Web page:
Wrapped Up In Books is The A.V. Club's monthly book club. We'll be talking it over amongst ourselves for a few days leading up to a live chat, which you can join, this Thursday at 5 pm ET/4pm CT.
Like Tasha, I’m glad Keith explained the publisher-dictated title; without knowing that, and going from a brief plot summary I’d seen online, I spent the whole book expecting something much darker to happen than what we eventually got. Which isn’t to say that The Woman Chaser isn’t dark—but I’m talking, massive murder spree dark. When Hudson burns down the studio to get his revenge on the people who won’t give him exactly what he wants, I kept waiting for the other shoe to drop. But of course, that really is the other shoe. Hudson’s a monster, but he’s not a cartoon; and Chaser isn’t so much about him having a psychotic break as it is about him reaching the inevitable end of a sociopath who can only play friendly for so long.
This was a pleasure to read. I’ve enjoyed everything we’ve done for the Book Club so far, but Chaser was that kind of great, read-it-in-hour crime fiction that I always forget exists, and am happy to re-discover. Some commenters have complained that Hudson wasn’t likable, and, well, yeah; he’s a misogynistic arrogant creep. But he’s got a definite perspective on things, and that’s enough to make him interesting. He’s good at what he does, too, and that makes him compelling. His description of how to run a successful used car business is more fun than you’d think.
But being a terrific used car salesman doesn’t make you a great film director. There’s some question as to just how good The Man That Got Away really is, and we’re never given any way to judge its merits, beyond Hudson’s own clear belief in himself and the positive feedback he gets from his father-in-law and the other industry folks. Since the actual movie itself doesn’t matter—nobody’s every going to see it—its quality is only important in how it relates to the rest of the story. Does it fit the book better if Hudson is a hack with delusions of grandeur? Or if he’s a genius who’s brought down by his refusal to compromise?
I honestly don’t know. While I was reading the book, I just assumed it was a good movie; Hudson’s talent and edge as a salesman, and the way that he generally seems smarter than everybody else around him, makes it easier to fall for his line. Looking back, well… the guy’s opinion of humanity is pretty low, but even worse, it’s not really all that insightful. Gasp, bad marriages are unpleasant! Shock—most people work jobs they really aren’t fond of! The story for Man could work, but it could also very easily be the sort of thing that only seems like a good idea at 3 a.m. in the morning. The 63 minute running time could seem endless if the whole thing was just grim shots of the highway. (If other people were thinking of Vanishing Point, I couldn’t help remembering the majesty of the Coleman Francis oeuvre.)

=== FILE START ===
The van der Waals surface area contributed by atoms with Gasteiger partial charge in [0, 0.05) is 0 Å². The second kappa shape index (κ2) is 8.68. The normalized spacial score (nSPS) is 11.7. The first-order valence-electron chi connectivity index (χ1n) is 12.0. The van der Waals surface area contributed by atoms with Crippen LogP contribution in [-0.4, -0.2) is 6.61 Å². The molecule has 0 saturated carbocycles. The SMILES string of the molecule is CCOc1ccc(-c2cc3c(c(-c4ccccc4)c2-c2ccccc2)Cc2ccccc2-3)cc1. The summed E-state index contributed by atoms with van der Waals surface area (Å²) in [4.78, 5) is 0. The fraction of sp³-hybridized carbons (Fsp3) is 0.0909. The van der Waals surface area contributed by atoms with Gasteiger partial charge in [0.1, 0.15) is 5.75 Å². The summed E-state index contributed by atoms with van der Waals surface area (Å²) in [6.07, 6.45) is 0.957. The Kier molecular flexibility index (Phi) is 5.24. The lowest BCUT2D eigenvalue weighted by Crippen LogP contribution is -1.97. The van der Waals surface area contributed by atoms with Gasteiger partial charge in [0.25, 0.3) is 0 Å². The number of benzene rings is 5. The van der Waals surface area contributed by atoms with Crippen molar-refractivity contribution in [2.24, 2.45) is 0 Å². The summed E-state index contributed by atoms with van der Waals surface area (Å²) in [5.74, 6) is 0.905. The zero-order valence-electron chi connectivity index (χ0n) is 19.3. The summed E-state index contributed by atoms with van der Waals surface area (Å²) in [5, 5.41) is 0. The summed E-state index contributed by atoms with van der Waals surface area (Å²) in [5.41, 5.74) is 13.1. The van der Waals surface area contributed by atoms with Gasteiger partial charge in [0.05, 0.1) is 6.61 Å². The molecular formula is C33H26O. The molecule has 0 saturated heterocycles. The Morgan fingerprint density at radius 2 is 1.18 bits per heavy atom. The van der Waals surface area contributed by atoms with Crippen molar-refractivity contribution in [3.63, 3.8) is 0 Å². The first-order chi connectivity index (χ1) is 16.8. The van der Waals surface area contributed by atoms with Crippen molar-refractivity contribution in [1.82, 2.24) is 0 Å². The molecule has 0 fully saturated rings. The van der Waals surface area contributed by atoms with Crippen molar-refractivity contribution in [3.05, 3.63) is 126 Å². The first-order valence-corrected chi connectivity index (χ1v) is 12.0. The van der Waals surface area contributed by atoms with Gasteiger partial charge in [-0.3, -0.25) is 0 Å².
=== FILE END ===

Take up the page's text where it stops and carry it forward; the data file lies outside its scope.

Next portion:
Unreliable first person narratives can be a blast to read, but they’re tricky to parse out when it comes to trying to find the truth of the situation. I think the only real fault I can find in this book is that Willeford sometimes plays it a little too close to the vest; Hudson dominates the story, and there’s nobody else I can think of who really seems to have life outside of his perception of them. He flirts with his step-sister then tosses her away as the moment serves him; but that step-sister also conforms to a male fantasy of the teenage Lolita, coy, flirtatious, and sexy while still being naïve enough for Hudson to stay in control. We don’t really know much about Laura, the step-dad is either a chum or a chump depending on Hudson’s mood The closest we have to real people are Bill, the guy Hudson hires to take over the lot, Hudson’s mother, and THE MAN—but all them are of interest only in how they help or hinder Hudson’s work.
It’s a fine line. Obviously this is Hudson’s story, and since he’s the one telling it, we’re not going to get an objective perspective. I just think the novel falls a little short of making a point because Willeford does such a terrific job of sticking us in Hudson’s head and leaving us there that there really isn’t anything else to compare it to.
But hey, this is funny, nasty little pulp novel, it doesn’t really have to have a point, beyond getting you from beginning to end. There’s not a dull moment in the whole thing, and there’s a great feeling throughout that something’s horrible coming, you just can’t tell what. I appreciated that the plot never settled into obvious patterns, and I really liked how Hudson’s movie idea was clearly connected to his own view of life, but wasn't directly taken from the life he was living. It would’ve been easy to make the connection between who he was and what he wanted to create more literal, and the way Willeford actually comes up with a movie that could’ve worked on its own terms is very cool.
Oh, and that mother fixation—I think that was basically Hudson’s perfect woman. Like having a piece of art that you could show off, and didn’t require maintenance. I think Hudson wasconcerned with the idea of things, and not the things themselves, and him preening over his mother’s talents is just the most obvious example of that.